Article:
Yadvendradev Vikramsinh Jhala

Yadvendradev Vikramsinh Jhala Wiki, Age, Height, Net Worth, Girlfriend, Affairs And More: Yadvendradev Vikramsinh Jhala, popularly addressed by his family name Jhala, is an Indian scientist and conservationist. He is the current dean and a senior professor at the Wildlife Institute of India, Dehradun. Over the past three decades, he has studied several Indian carnivores (wolves, lions, tiger, leopard, snow leopard, striped hyena, Indian fox, and golden jackals), herbivores (blackbuck, chital, and greater one horned rhinoceros) in tropical forest and arid ecosystems and trained a multitude of wildlife professionals across the world.

Yadvendradev Vikramsinh Jhala

Yadvendradev Vikramsinh Jhala Bio

BornFebruary 27, 1962 (age 58)
Mumbai, Maharashtra, India
NationalityIndian
Alma materUniversity of Mumbai, Virginia Polytechnic Institute and State University, Smithsonian Institution
Known forCarnivore Ecology Project Tiger, Cheetah reintroduction in India,Ecology of Asiatic Lions, National Monitoring of Tigers, co-predators and their prey, Research on Carnivores of Kachchh, Gujarat, Research on Indian wolves Ecology and Population Assessment of Snow Leopard, Ladakh, Great Indian Bustard Species Recovery Program, Black Kite Project, Carnivores
Spouse(s)Rajeshwari Y. Jhala
Children2
AwardsSanctuary-RBS Wildlife Service Award, 2008Carl Zeiss Award, 2009Joint Award of Guinness World Record for the most extensive wildlife survey through trail cameras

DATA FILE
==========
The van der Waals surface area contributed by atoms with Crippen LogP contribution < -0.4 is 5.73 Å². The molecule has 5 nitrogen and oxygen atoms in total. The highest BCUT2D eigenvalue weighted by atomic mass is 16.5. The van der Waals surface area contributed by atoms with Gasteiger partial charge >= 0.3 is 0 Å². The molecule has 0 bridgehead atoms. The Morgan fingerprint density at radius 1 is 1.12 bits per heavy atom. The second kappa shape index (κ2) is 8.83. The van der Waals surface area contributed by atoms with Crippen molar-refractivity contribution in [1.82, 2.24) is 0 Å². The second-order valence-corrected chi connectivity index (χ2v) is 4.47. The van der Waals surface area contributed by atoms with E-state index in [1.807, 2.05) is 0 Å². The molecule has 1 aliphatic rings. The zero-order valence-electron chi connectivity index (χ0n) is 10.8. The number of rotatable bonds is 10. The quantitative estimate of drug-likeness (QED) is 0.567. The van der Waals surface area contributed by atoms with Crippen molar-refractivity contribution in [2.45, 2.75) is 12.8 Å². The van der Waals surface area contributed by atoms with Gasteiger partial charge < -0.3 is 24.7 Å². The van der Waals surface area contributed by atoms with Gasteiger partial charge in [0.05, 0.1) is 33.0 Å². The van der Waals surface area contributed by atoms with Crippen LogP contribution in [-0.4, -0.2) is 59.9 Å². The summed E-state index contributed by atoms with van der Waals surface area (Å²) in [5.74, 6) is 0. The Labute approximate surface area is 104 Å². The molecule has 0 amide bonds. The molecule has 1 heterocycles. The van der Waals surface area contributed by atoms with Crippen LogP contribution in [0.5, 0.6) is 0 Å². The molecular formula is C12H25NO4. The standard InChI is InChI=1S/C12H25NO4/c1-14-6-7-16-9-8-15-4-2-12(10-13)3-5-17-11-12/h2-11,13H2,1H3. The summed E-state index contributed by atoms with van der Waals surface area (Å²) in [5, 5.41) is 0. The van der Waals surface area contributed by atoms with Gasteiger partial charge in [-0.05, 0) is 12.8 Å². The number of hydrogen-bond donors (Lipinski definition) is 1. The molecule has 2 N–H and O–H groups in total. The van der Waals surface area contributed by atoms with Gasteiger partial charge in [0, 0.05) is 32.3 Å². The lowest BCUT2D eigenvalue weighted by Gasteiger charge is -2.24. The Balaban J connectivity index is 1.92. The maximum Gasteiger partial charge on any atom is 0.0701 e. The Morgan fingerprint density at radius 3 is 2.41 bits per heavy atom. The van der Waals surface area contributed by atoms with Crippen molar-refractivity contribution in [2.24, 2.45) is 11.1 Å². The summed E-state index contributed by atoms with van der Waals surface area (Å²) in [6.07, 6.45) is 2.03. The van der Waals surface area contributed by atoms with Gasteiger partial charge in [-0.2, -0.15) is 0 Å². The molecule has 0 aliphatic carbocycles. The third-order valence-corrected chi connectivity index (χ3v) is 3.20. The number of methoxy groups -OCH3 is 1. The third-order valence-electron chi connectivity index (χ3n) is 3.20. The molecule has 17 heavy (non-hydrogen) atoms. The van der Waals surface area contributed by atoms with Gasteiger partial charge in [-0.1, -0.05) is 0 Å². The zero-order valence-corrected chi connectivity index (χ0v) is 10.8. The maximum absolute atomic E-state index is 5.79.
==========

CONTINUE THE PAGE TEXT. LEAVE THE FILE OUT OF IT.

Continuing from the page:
Scientific career
FieldsPopulation ecology,Nutritional ecology, Quantitative ecology, Animal behaviour, Conservation biology, Applied Ecology,Field Research Techniques
InstitutionsWildlife Institute of IndiaSt. Xavier’s College, MumbaiVirginia Polytechnic Institute and State UniversitySmithsonian Institution, USA
ThesisHabitat and Population Dynamics of Wolves and Blackbuck in Blackbuck National Park, [[Gujarat], India
Doctoral advisorRobert H. Giles, Jr.

Let’s read Yadvendradev Vikramsinh Jhala Full Bio and Wiki

Yadvendradev Vikramsinh Jhala Full Bio

Subsequently, Jhala took over the long-term research project on Asiatic lions and brought in quantitative vigor in understanding lion ecology, behaviour and conservation. Since 2002, Jhala has been working with Project Tiger, Government of India, and has designed and led the implementation of national scale population assessments for tigers, other carnivores, ungulates and monitoring of habitats. The last national assessment of 2018-19, where he led the implementation of scientific components, was accorded a status of the Guinness world record for the largest wildlife survey with camera traps.